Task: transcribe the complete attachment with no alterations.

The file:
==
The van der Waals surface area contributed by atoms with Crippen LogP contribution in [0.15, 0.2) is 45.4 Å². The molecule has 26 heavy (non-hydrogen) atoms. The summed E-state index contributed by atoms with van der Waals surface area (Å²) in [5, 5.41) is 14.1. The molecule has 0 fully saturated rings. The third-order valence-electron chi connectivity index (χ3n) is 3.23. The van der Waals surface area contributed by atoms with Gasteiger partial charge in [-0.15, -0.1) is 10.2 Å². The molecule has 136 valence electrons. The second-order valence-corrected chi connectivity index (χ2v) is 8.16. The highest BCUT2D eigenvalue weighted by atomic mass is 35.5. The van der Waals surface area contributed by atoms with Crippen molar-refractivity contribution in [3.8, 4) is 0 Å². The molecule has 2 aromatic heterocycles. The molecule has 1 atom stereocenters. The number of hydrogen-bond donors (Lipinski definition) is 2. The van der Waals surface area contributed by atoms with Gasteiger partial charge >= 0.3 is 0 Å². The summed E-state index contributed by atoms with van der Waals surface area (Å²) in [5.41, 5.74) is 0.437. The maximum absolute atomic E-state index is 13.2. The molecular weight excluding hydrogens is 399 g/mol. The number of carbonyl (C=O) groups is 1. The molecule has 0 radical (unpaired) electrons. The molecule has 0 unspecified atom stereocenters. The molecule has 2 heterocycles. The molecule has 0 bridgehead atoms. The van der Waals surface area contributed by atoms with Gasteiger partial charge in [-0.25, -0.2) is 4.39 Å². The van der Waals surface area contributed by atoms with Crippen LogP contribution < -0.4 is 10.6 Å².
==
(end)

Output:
The van der Waals surface area contributed by atoms with Crippen LogP contribution in [0.15, 0.2) is 45.4 Å². The molecule has 26 heavy (non-hydrogen) atoms. The summed E-state index contributed by atoms with van der Waals surface area (Å²) in [5, 5.41) is 14.1. The molecule has 0 fully saturated rings. The third-order valence-electron chi connectivity index (χ3n) is 3.23. The van der Waals surface area contributed by atoms with Gasteiger partial charge in [-0.15, -0.1) is 10.2 Å². The molecule has 136 valence electrons. The second-order valence-corrected chi connectivity index (χ2v) is 8.16. The highest BCUT2D eigenvalue weighted by atomic mass is 35.5. The van der Waals surface area contributed by atoms with Crippen molar-refractivity contribution in [3.8, 4) is 0 Å². The molecule has 2 aromatic heterocycles. The molecule has 1 atom stereocenters. The number of hydrogen-bond donors (Lipinski definition) is 2. The van der Waals surface area contributed by atoms with Gasteiger partial charge >= 0.3 is 0 Å². The summed E-state index contributed by atoms with van der Waals surface area (Å²) in [5.41, 5.74) is 0.437. The maximum absolute atomic E-state index is 13.2. The molecular weight excluding hydrogens is 399 g/mol. The number of carbonyl (C=O) groups is 1. The molecule has 0 radical (unpaired) electrons. The molecule has 0 unspecified atom stereocenters. The molecule has 2 heterocycles. The molecule has 0 bridgehead atoms. The van der Waals surface area contributed by atoms with Gasteiger partial charge in [-0.25, -0.2) is 4.39 Å². The van der Waals surface area contributed by atoms with Crippen LogP contribution < -0.4 is 10.6 Å².